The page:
Great Travel Literature: Japan
Thinking about planning a trip to Japan or hoping to bone up on your knowledge about the island nation?
Pick up one of these insightful books, recommended by our travel literature expert, Don George:
- The Way of the 88 Temples, by Robert Sibley, offers an intimate account of a two-month journey along Japan’s most famous pilgrimage route: the 88-temple circuit around the island of Shikoku, which was established in the ninth century by the revered scholar-monk Kōbō Daishi. Of Japan’s four main islands, Shikoku is the place where traditional ways and spirit still most robustly abide, and Sibley’s rural wanderings provide enriching insights.
- In The Roads to Sata, Alan Booth vividly evokes his 2,000-mile, 128-day journey on foot from Japan’s northernmost point, Cape Soya in Hokkaido, to Cape Sata in the south. As he recounts his misadventures on this epic trek, Booth, who resided in Japan for more than 20 years until his death in 1993, also engagingly reveals the realities of off-the-tourist-track Japan.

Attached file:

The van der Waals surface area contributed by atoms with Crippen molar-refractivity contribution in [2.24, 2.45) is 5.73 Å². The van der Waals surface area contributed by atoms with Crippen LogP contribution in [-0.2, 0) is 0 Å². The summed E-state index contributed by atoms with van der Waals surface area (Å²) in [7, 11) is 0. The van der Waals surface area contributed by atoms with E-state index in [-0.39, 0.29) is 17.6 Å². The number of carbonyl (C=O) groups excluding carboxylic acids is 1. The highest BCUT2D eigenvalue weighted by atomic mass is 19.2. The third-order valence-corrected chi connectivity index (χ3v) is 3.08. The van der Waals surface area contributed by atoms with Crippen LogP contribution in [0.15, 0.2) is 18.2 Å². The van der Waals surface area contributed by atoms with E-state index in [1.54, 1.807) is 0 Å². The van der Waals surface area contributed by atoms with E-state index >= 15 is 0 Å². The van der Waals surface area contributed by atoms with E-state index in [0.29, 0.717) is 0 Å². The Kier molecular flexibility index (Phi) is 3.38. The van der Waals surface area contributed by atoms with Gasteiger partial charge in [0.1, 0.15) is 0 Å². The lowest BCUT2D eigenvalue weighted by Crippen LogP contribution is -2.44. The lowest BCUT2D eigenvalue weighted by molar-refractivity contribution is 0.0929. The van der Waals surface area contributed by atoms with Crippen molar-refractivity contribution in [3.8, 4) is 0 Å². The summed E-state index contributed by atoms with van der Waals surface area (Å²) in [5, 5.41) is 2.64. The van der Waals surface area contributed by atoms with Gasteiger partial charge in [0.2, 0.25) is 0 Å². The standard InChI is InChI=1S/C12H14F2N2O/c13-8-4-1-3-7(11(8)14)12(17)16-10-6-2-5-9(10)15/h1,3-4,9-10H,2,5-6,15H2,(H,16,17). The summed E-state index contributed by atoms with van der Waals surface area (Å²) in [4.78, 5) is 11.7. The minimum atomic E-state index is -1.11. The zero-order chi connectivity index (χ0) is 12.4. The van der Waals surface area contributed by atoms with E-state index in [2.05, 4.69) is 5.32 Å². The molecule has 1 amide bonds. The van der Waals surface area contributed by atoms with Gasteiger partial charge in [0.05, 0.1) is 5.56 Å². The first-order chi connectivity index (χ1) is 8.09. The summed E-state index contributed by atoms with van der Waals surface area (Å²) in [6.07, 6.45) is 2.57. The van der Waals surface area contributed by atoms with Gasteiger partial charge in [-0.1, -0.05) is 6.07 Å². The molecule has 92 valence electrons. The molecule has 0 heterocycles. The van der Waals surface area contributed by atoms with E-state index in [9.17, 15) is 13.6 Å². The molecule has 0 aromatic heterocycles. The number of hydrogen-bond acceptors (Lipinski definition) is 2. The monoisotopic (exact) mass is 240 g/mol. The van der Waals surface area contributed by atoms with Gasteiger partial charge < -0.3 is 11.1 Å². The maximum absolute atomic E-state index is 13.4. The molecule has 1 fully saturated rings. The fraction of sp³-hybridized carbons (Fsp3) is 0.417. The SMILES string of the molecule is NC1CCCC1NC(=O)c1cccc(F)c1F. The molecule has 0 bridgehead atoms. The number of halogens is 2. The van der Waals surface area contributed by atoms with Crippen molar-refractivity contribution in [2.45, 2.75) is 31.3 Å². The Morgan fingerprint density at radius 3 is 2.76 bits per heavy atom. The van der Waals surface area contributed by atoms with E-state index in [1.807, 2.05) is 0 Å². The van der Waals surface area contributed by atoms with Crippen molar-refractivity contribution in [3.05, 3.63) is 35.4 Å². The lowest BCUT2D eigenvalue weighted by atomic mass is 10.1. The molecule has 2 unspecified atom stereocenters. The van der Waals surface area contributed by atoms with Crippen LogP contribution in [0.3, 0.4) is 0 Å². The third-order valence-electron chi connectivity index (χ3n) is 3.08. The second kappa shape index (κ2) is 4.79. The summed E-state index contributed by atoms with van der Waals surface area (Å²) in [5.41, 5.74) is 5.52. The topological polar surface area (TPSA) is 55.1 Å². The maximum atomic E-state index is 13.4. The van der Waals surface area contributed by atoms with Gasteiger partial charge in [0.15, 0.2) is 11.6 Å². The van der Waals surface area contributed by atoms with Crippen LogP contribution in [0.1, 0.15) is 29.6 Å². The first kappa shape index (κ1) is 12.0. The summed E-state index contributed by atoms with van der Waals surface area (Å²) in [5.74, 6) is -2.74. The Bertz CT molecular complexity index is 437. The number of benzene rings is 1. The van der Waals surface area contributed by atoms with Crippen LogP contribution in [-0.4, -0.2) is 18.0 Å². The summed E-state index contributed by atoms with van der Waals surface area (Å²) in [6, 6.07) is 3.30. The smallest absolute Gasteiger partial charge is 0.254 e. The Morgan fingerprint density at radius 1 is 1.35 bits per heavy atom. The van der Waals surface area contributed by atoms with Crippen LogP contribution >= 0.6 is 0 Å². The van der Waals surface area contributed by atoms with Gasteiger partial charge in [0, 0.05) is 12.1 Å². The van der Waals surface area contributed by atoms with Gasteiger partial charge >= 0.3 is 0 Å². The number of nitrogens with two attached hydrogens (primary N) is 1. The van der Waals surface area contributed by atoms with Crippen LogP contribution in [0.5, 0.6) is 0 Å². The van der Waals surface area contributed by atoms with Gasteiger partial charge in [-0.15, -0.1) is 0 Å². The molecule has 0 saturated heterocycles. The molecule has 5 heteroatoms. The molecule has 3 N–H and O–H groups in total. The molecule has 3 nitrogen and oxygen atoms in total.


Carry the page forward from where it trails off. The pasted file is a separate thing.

- Donald Richie’s Inland Sea is a glorious, idiosyncratic work that weaves together essays and journal entries from numerous trips to the little-visited islands of the Seto Inland Sea. A renowned expert on Japanese cinema and culture who lived in Tokyo for 50 years, Richie is a deeply knowledgeable and sympathetic guide whose observations and musings unlock the riches and rigors of Japanese life.
- Old Kyoto is not a work of narrative nonfiction or fiction but rather a guidebook dedicated to celebrating the best traditional shops, restaurants, and inns of Kyoto. It is also a rewarding entryway into the crevices and corners where ancient traditions still thrive. Written with grace, humor, and eloquence by long-time Kyoto-phile Diane Durston, it’s an indispensable resource for anyone who wants to appreciate the enduring presence (Read more...)